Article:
Are you still with me here? Has anyone thought of this already? If so tell me my error in thinking.

He stops paying me… I stop paying the bank. I stop paying the bank… they take “my” house with the loan in his name, (which means the foreclosure is against him!)the 1st mortgagee will hopefully clear everything they are owed (if the house was only at 60% LTV), and I sit back and collect everything beyond that on my performance mortgage. And the homeowner gets foreclosed on for being trying to play hardball with me. Of course he and could agree to release the contract and I would more than likely pick up his payments again for him at that point. Now he’s definately going to call the note due to screw me (and himself) right. Maybe I’ll entice him by saying when I sell, I will pitch 5k his way.

If the bank finds out about the transfer by way of an honest bust and calls the note due, I think I need to step up and pay the note off in full. One would need to be backing some cash (64k) to do this unless they know a lender or note buyer that will step into that 1st lien postion. Really not much for them to lose at 60% LTV, but the deal is pretty complicated. Worst case scenario, if its an honest bust, you have hopefully built a good relationship with the homeowner and he trusts you to release his LC at this point, so you can refi, then just record a new one after the loan closes. He should be even happier… the loan is now out of his name! One needs to build a relationship of trust and confidence with the homeowner to do this type of deal.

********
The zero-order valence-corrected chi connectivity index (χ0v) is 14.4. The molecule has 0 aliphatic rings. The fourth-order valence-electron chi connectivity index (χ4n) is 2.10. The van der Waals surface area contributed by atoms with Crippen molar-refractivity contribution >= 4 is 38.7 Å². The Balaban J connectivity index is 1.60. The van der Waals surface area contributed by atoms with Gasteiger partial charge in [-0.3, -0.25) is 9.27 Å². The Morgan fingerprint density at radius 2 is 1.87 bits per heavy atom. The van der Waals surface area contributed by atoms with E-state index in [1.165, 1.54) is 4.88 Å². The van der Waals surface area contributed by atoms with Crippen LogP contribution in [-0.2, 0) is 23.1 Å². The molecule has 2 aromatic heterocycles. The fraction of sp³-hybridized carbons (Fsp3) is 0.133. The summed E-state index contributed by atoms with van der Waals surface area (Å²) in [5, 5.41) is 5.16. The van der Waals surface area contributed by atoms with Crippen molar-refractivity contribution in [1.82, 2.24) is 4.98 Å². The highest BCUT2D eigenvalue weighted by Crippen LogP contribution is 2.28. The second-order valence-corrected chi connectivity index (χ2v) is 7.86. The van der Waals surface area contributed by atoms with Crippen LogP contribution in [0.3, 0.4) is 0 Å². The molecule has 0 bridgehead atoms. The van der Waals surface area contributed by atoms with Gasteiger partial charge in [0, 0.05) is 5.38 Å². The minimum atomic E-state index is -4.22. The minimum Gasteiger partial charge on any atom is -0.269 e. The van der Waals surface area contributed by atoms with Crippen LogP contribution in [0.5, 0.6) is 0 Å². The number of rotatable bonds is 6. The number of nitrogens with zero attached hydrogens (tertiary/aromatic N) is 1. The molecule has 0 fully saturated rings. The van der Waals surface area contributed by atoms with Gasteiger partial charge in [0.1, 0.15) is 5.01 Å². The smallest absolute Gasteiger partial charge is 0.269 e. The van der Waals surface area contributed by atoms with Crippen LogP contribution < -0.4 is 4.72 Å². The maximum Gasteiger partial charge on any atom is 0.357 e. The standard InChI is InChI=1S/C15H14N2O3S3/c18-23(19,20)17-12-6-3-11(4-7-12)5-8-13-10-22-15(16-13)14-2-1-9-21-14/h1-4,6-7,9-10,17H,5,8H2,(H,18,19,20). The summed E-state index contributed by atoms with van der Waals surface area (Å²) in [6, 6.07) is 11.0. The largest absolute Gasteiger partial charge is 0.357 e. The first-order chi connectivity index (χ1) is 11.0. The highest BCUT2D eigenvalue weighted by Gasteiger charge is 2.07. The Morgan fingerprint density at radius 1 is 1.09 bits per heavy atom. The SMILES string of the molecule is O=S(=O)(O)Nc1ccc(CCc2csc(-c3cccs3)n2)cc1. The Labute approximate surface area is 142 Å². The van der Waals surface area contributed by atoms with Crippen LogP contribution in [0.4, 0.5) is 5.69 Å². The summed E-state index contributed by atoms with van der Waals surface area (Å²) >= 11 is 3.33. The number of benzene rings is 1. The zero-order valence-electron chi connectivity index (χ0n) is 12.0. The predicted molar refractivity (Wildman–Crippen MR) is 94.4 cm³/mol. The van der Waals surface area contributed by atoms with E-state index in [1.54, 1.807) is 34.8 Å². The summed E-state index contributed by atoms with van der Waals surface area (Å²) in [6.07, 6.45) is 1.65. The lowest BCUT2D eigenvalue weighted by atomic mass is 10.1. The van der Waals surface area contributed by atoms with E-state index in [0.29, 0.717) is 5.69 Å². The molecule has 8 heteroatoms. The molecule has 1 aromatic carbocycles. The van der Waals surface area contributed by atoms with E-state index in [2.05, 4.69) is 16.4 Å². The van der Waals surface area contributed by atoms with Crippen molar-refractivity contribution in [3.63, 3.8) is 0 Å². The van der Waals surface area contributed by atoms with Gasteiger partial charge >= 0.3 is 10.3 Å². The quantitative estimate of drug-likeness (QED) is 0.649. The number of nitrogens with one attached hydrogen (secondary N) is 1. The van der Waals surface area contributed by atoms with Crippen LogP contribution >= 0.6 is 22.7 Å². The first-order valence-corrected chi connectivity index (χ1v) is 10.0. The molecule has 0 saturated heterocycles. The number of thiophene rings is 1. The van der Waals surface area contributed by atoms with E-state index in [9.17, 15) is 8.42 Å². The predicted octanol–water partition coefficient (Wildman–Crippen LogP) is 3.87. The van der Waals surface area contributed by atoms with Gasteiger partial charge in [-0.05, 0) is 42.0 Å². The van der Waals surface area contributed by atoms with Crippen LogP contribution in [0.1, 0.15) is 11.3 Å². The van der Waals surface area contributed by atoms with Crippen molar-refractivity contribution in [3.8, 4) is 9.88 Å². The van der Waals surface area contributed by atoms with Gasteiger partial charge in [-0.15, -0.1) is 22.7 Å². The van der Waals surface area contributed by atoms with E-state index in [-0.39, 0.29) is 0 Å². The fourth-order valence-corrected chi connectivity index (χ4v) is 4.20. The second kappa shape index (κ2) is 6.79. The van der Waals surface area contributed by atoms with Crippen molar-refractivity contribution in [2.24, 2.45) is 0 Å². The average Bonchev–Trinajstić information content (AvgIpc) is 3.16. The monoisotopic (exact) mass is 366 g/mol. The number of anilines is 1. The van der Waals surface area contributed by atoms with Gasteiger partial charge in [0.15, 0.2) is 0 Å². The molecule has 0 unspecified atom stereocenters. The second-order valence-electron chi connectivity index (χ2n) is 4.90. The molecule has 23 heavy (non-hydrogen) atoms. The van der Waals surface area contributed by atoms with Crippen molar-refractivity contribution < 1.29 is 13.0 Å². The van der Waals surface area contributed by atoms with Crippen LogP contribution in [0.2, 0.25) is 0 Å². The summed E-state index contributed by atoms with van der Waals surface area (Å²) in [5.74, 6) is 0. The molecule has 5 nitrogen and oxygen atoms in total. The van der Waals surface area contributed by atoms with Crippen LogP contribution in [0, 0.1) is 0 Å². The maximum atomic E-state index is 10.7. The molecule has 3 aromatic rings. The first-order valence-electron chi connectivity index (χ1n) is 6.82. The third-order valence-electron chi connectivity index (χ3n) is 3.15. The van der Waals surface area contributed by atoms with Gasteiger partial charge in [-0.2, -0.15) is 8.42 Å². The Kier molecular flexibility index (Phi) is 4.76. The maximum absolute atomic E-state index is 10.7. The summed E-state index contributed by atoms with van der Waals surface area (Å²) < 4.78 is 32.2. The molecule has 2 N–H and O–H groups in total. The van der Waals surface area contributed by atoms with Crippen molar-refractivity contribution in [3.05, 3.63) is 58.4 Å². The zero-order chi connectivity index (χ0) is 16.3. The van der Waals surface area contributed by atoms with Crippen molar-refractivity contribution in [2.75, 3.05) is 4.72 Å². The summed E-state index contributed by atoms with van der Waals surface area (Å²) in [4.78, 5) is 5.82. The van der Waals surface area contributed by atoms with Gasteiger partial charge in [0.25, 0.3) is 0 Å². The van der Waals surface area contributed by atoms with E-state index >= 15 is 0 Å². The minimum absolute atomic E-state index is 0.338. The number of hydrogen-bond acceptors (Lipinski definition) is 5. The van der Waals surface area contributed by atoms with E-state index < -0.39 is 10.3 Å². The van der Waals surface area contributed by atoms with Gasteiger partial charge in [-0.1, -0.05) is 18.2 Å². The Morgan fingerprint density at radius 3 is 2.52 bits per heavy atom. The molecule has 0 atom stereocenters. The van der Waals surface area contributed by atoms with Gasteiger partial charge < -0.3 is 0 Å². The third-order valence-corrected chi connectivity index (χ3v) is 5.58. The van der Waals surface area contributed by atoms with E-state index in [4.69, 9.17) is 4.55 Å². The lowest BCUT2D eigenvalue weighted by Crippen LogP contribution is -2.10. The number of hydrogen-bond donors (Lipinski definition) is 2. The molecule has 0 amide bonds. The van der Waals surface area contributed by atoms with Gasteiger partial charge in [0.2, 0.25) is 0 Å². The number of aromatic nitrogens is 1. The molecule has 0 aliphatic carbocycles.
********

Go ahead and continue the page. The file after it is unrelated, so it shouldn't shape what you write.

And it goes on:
Again though, if he doesn’t pay me, I don’t pay the bank. Or if he purposely leaks and they call the note due…
It’s foreclosure city! … on him, not me.